Sometimes people with a depressive disorder can lose touch with reality. Experiencing psychosis can involve hallucinations (seeing or hearing things that are not there) or delusions (false beliefs that are not shared by others). People with this type of severe depression may believe they are bad or evil, being watched or followed, or feel as though everyone is against them (paranoia), or that they are the cause of illness or bad events occurring around them.
Antenatal and postnatal depression
Women are at increased risk of depression during pregnancy (known as the antenatal or prenatal period) and in the year following childbirth (known as the postnatal period). The causes of depression at this time can be complex.
In the days immediately following birth, many women experience the ‘baby blues’ – a common condition related to hormonal changes affecting up to 80 per cent of women. The ‘baby blues’, or general stress adjusting to pregnancy or a new baby, are common experiences, but are different from depression.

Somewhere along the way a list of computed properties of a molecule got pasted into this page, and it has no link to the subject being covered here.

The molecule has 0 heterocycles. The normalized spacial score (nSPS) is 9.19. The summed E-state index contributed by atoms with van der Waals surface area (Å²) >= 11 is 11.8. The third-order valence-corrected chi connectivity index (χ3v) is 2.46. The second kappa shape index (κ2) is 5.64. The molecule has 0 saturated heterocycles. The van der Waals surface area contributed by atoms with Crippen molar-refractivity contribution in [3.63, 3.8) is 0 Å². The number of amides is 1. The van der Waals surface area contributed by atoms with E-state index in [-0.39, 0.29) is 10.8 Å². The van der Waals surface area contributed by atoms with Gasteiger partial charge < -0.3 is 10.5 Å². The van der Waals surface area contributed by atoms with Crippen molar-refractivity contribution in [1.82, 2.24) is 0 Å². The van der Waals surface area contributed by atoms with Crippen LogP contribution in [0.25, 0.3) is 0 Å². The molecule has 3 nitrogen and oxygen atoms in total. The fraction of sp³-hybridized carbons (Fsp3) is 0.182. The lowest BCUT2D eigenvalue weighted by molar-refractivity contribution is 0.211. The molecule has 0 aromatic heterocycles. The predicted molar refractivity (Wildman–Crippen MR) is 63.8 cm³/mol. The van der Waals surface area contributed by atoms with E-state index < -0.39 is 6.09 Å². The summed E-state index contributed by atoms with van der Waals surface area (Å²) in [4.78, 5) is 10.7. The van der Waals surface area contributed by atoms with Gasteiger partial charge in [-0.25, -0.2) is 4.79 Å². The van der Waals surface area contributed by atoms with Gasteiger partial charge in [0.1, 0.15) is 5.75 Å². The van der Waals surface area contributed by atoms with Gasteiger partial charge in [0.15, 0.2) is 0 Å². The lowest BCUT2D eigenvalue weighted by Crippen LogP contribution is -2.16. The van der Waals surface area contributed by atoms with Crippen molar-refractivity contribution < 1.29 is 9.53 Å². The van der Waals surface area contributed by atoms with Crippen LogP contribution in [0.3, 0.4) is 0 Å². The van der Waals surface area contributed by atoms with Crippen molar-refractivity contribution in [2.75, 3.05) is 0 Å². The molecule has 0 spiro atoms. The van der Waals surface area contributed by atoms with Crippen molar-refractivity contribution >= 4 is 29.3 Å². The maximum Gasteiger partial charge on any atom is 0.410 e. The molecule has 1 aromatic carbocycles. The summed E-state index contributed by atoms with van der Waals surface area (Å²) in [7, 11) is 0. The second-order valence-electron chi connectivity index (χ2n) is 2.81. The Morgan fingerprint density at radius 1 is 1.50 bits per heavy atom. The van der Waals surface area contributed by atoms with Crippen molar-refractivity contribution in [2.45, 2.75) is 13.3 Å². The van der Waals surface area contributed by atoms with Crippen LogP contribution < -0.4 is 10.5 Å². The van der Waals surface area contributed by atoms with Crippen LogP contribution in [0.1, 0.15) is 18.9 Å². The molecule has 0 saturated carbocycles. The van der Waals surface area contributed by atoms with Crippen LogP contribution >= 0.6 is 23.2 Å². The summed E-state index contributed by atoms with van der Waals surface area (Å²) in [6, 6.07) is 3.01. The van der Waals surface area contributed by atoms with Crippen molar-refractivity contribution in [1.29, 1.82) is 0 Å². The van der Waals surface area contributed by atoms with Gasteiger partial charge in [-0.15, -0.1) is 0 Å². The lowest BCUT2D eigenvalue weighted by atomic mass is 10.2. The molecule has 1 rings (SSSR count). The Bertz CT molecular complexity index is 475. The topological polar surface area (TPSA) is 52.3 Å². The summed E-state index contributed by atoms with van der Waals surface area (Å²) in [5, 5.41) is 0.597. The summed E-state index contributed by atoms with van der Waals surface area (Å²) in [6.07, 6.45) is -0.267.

Depression is longer-lasting and can affect not only the mother, but her relationship with her baby, the child’s development, the mother’s relationship with her partner and other members of the family. Almost 10 per cent of women will experience depression during pregnancy and 16 per cent in the first three months after having a baby.
Bipolar disorder used to be known as ‘manic depression’ because the person experiences periods of depression as well as periods of mania. In between, there are periods of normal mood. Mania is like the opposite of depression and can vary in intensity – symptoms include feeling great, having plenty of energy, racing thoughts and little need for sleep, talking fast, having difficulty focusing on tasks, and feeling frustrated and irritable. This is not just a fleeting experience.
Sometimes the person loses touch with reality and has episodes of psychosis. Experiencing psychosis involves hallucinations (seeing or hearing things that are not there) or delusions (false beliefs that are not shared by others). Bipolar disorder seems to be most closely linked to family history. Stress and conflict can trigger episodes for people with this condition.